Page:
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Open Access Publications from the University of California

Total Syntheses of Ophiobolin Sesterterpenes Featuring a Strategic Radical Cascade

  • Author(s): Brill, Zachary G
  • Advisor(s): Maimone, Thomas
  • et al.

The ophiobolins are a family of sesterterpene natural products that share a 5-8-5 tricyclic core structure, complex oxidation patterns, and at least six stereogenic centers. Originally isolated from fungi responsible for crop blights, and long known for intriguing phytotoxic activities, the ophiobolins have recently received additional attention following the discovery of significant anti-cancer potential, in particular the observation that treatment with ophiobolin A leads to non-apoptotic cell death in glioblastoma multiforme. Previous total syntheses of ophiobolins have featured stepwise construction of the key bonds of the natural products and have required lengthy step counts, in comparison to the biosynthetic pathway which features a single cationic cyclization cascade. We hypothesized that the natural biosynthetic precursors of the ophiobolins would be valuable synthetic intermediates, but that an abiotic cyclization strategy would be possible if we synthetically “reprogrammed” these intermediates to engage in radical, as opposed to cationic, reaction pathways. Specifically, on a monocyclic intermediate, we considered that an 8-endo-5-exo radical cyclization cascade to create two additional rings and several stereogenic centers could be a key step in the synthesis (Chapter 1).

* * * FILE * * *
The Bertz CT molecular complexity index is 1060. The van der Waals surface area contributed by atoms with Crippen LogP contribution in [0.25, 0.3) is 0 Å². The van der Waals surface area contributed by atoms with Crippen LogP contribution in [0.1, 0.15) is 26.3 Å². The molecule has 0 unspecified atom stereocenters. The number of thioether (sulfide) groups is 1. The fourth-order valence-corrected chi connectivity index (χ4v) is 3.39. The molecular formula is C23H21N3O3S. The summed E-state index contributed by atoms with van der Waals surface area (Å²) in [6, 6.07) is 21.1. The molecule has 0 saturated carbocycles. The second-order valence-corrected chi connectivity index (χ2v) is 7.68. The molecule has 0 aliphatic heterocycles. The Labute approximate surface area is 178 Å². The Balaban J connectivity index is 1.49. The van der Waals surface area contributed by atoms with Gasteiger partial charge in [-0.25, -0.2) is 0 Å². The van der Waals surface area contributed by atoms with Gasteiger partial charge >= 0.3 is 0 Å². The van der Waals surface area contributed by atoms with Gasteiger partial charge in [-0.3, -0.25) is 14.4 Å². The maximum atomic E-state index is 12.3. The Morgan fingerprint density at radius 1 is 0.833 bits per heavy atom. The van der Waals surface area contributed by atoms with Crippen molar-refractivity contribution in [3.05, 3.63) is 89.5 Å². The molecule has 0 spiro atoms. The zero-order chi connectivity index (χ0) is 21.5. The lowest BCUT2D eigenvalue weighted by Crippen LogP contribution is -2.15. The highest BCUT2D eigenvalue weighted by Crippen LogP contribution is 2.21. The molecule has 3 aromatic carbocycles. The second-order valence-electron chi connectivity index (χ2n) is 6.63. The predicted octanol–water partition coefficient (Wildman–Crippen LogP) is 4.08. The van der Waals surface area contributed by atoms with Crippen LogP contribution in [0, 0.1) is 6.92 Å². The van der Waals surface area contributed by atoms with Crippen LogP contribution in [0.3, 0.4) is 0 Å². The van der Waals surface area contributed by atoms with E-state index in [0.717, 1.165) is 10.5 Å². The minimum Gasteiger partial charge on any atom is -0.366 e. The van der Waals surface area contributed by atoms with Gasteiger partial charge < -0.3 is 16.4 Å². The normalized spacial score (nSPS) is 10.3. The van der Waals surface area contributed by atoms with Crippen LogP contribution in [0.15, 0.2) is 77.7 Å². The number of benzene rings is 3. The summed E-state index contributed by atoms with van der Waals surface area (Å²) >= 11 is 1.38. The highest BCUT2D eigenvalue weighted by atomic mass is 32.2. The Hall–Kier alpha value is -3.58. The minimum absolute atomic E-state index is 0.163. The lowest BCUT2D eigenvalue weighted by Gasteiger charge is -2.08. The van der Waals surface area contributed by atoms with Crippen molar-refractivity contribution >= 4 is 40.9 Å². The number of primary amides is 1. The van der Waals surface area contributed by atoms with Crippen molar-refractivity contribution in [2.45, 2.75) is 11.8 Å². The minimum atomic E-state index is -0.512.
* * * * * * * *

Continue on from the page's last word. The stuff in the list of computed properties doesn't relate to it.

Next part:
Initial work on a model system (Chapter 2) demonstrated the feasibility of this 8-endo-5-exo radical cascade, but we discovered during our first experiments that the configuration of the C10 center was set incorrectly. However, a change in the radical tether of the substrate changed the selectivity of the reaction, and we found that cyclization precursors with a specific relative configuration between C6 and C11 cyclized to form the desired 5,8-trans ring junction of the C10 and C11 stereogenic centers. Mechanistic possibilities for this change in selectivity are discussed.

We next turned our attention to the synthesis of ()-6-epi-ophiobolin N (Chapter 3). A nine-step total synthesis of ()-6-epi-ophiobolin N was completed, utilizing ()-linalool and trans,trans-farnesol as affordable terpene-based building blocks. The synthesis featured (i) a three-component coupling reaction to rapidly assemble our cyclization precursor, (ii) a reductive cyclization cascade that constructed the B and C rings and correctly set three stereogenic centers (at C10, C14, and C15), and (iii) the development of a novel, TADDOL-derived monothiol as a polarity-reversal catalyst capable of reversing the inherent diastereoselectivity of hydrogen atom transfer to an intermediate radical at the C15 position. Furthermore, we demonstrated that the cyclization cascade can be performed under a number of experimental conditions, altering the fate of the intermediate C15 radical and leading to a number of different final products from the reaction.

Finally, we explored the synthesis of the flagship and most complex member of the family, ophiobolin A. While studies are still ongoing, we have to date completed a small-scale total synthesis of (+)-6-epi-ophiobolin A (Chapter 4), which required us to develop methods to formally epimerize the C3 stereogenic center and to create a tetrahydrofuran (THF) ring on the side chain. A two-step protocol featuring a 1,4-reduction of a hindered enone allowed us to address the C3 stereogenic center. The THF ring was then efficiently created via a redox-neutral radical cyclization mediated by copper, followed by a sequence including singlet oxygen ene reaction, hydroformylation, and Grignard addition to an oxonium ion intermediate. Optimization of this final sequence, and the development of an epimerization reaction at the C6 stereogenic center to facilitate the synthesis of ophiobolin A, is currently being studied and will be reported in due course.

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